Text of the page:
Date of Award
Master of Fine Arts (MFA)
Art and Design
This exhibition represents an experimental body of work completed for the Caine College of the Arts. It explores the interplay of explicit and implicit functions within semiotics, while simultaneously communicating the college’s messages and honestly representing my own aesthetic ideals. Through the treatment of these explorations I hope to create an aesthetic experience for the viewer. That stems from my own ideology – which consists of a myriad of conscious and subconscious beliefs – that make up who I am as a designer.
My conception of form arises from an essentialist approach to space and shape. This conception developed out of stripping ornament and detail, leaving visible only structural and proportional elements. The treatment is sparse at times and rigorous, but strives for a type of honesty. Much of the layout is determined by mathematical forms and systematic intervals. This aesthetic is more rough and concrete than lyrical and abstract. The forms I reference are indebted to older industrial forms, including among others the ubiquitous factory folk-art of North America. They strive for functional unpretentiousness. Like the realist painters I seek inspiration from ordinary people doing their ordinary tasks.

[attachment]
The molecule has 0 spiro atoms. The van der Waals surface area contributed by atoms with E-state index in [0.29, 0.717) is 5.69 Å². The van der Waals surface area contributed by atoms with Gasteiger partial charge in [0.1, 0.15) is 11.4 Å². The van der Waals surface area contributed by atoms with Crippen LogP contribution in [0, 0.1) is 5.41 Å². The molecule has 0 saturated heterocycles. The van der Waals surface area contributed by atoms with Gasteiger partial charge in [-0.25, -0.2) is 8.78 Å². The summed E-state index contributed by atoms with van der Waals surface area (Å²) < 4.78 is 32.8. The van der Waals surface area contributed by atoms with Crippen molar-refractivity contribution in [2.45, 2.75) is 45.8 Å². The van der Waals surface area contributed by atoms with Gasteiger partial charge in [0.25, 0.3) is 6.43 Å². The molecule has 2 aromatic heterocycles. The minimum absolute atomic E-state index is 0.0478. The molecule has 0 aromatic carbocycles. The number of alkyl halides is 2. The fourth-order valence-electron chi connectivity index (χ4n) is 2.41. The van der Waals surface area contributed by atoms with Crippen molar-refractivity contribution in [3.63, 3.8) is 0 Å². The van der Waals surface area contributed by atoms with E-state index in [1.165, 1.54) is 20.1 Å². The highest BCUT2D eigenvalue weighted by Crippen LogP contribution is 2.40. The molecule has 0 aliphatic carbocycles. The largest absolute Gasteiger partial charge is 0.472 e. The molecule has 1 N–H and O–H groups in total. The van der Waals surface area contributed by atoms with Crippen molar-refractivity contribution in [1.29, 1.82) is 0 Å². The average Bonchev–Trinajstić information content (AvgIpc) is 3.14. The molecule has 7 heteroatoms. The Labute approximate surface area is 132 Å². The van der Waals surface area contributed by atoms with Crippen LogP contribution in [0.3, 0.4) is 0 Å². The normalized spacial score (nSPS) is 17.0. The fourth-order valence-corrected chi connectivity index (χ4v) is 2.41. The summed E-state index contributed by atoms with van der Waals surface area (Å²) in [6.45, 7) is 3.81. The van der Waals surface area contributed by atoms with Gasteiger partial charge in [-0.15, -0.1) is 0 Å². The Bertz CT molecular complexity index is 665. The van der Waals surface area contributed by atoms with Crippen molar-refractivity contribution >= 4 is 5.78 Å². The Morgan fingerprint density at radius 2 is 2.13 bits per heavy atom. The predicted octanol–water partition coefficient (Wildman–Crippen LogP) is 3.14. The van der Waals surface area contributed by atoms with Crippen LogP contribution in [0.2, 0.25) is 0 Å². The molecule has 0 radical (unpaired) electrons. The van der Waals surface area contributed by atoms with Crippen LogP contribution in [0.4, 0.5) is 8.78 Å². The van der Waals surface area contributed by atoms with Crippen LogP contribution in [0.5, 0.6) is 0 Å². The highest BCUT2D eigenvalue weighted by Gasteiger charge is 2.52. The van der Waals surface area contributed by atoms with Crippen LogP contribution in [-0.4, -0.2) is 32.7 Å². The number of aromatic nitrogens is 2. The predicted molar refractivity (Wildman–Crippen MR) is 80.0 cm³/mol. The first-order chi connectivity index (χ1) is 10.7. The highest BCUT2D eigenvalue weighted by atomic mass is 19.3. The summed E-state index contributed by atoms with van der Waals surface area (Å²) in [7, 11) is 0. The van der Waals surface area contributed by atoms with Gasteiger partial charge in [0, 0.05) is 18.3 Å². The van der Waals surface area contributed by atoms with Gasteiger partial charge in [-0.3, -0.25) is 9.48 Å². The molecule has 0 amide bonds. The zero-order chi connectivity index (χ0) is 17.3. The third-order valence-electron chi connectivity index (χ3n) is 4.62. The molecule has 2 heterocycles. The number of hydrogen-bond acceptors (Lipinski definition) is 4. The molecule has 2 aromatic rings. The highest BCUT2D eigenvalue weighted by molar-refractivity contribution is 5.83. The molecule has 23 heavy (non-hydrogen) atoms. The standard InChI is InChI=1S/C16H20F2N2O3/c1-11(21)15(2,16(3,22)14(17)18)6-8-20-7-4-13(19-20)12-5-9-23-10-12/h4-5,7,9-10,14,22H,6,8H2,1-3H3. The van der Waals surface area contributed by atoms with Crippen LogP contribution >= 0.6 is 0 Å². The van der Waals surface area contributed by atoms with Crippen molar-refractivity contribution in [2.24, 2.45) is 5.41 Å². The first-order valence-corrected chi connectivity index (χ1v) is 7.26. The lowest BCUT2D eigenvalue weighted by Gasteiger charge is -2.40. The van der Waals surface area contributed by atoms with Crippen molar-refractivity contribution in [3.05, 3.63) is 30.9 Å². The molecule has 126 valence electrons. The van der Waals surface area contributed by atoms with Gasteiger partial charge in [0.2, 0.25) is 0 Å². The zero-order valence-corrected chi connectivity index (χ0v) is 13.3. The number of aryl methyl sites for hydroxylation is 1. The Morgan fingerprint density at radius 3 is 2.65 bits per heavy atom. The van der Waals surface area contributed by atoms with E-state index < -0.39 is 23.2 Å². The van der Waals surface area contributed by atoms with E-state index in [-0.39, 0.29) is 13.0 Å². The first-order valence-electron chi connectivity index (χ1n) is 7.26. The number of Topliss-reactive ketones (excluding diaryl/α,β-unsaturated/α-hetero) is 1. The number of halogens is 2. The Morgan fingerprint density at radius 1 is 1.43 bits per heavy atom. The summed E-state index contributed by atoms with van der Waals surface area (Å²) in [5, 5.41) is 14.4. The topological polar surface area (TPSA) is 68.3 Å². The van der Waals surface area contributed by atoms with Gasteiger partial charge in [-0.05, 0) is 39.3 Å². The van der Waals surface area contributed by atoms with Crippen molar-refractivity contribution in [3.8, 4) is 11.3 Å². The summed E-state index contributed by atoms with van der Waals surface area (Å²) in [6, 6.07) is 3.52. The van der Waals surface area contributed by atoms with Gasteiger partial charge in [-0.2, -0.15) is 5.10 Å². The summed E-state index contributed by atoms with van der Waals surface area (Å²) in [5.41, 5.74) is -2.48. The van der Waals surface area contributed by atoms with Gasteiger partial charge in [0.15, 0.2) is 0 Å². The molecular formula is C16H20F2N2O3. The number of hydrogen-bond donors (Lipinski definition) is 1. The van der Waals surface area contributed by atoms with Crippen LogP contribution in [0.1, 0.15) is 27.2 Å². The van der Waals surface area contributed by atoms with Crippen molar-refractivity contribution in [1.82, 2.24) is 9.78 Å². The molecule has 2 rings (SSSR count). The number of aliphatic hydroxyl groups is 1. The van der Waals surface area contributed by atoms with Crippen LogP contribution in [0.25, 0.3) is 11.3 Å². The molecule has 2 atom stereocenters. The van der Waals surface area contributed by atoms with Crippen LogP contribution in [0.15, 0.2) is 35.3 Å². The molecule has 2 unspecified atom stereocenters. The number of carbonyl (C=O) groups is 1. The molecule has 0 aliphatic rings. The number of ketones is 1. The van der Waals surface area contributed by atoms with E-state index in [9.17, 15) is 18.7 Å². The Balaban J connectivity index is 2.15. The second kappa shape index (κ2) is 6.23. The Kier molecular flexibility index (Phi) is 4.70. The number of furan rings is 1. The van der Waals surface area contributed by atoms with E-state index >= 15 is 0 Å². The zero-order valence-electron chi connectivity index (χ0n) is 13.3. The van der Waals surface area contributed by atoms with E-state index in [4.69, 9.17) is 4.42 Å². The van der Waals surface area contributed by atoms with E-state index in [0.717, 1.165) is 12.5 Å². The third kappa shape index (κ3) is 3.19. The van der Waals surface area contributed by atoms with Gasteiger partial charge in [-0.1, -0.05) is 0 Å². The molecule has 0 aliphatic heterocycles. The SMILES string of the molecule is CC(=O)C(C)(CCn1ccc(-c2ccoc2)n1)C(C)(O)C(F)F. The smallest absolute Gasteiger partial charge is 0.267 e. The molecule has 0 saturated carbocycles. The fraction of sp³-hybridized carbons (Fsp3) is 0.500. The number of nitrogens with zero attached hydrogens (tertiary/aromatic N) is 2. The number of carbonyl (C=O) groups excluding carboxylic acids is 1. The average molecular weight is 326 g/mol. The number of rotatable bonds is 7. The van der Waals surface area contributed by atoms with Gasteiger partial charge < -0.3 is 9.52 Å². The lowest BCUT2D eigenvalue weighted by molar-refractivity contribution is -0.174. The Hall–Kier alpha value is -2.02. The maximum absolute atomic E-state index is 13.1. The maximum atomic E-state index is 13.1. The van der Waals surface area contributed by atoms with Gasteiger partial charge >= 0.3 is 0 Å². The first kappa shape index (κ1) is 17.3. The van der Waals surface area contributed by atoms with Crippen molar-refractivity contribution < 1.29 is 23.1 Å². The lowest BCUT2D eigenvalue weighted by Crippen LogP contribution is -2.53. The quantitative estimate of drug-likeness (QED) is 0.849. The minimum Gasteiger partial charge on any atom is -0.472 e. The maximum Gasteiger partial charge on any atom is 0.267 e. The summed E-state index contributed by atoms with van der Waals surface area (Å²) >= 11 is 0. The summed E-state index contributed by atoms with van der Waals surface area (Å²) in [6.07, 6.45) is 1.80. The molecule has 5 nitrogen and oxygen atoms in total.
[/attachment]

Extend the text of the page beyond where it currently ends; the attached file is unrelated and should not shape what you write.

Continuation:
Emphasizing the form and the aesthetic experience can create an interesting dynamic in the work. It creates visual interest but runs the risk of overthrowing its original intended function by delaying or frustrating quick comprehension. As a result, an emphasis on the implicit function, can oftentimes lead to failure because of its inherent ambiguity and decentered messaging. This work represents explorations of the limits within semiotic systems and communication and explores the aesthetic dimension and meaning within form itself.
Nixon, Jeremy, "A Working Ideology for Graphic Design" (2020). All Graduate Plan B and other Reports. 1484.
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